• Research various types of financial aid. Find out the difference between grants and loans, the way work-study helps with college costs, etc. Google Financial Aid Can Help You Afford College.
  • Think about getting college credit while you’re still in high school. Consider taking Advanced Placement (AP) classes and exams, which can count for college credit and may help you save money. Google Getting College Credit Before College to learn more.


  • Keep looking up colleges’ estimated net prices — net price calculators get updated every year. Pick a college you’re interested in and Google College Search to find its profile. Click Calculate Your Net Price to see that college’s estimated net price for you — the cost of attending a college minus the grants and scholarships you might receive.
  • Start researching scholarship opportunities. Scholarships are free money; that is, unlike student loans, they don’t have to be paid back. Use the College Board’s Scholarship Search tool to find scholarships you might qualify for or use a similar website such as
  • Go to a financial aid event. Many schools host financial aid nights so students and their families can get information and ask questions. ETSU hosts a great financial aid night normally in September.

  • Set aside money from a summer job. Even a little extra money will help you pay for books and living expenses while in college or enable you to buy some of the things you need to make a smooth transition to college. Save, save, save….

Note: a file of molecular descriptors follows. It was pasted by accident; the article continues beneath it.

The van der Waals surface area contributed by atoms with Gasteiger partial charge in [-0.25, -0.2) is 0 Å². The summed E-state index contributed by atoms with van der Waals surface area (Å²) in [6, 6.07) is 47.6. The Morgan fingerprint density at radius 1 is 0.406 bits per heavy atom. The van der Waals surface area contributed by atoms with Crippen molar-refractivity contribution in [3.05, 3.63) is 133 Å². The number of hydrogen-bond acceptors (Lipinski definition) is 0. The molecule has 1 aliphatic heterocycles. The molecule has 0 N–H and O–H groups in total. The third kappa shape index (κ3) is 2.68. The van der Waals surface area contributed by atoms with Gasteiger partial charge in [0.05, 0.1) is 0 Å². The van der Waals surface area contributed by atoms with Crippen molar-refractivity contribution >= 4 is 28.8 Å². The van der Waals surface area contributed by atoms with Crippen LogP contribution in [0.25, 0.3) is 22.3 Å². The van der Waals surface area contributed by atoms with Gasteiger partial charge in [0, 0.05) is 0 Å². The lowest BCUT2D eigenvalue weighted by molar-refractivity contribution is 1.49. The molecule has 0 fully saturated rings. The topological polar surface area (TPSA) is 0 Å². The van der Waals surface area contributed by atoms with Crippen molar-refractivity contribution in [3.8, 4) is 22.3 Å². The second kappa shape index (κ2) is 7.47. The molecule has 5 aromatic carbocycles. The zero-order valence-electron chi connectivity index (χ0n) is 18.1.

Senior Year


  • Research local scholarship opportunities. Talk to your school counselor, teachers or other adults in your community about scholarships offered by local organizations. Go to your local library and ask for help. Ask your parents to see if their employers grant scholarships. And don’t forget to check the College Board’s Scholarship Search or
  • You should also go to the SHHS counseling website and search through their scholarship directory.
  • Look up deadlines. Don’t miss the priority deadlines for your colleges’ financial aid applications — meeting these will help you get as much money as possible. You can compare deadlines for different colleges by using the College Search tool. And be sure to find out the application deadlines for any private scholarships or loans you plan to apply for.
  • Get an estimate of what the colleges on your final list will actually cost. Get a better idea of what you’ll pay to attend a college by looking at its estimated net price — the cost of attending a college minus grants and scholarships you receive. You can get this figure by going to the net price calculator on the college’s website or, for some colleges, by using the College Board’s Net Price Calculator.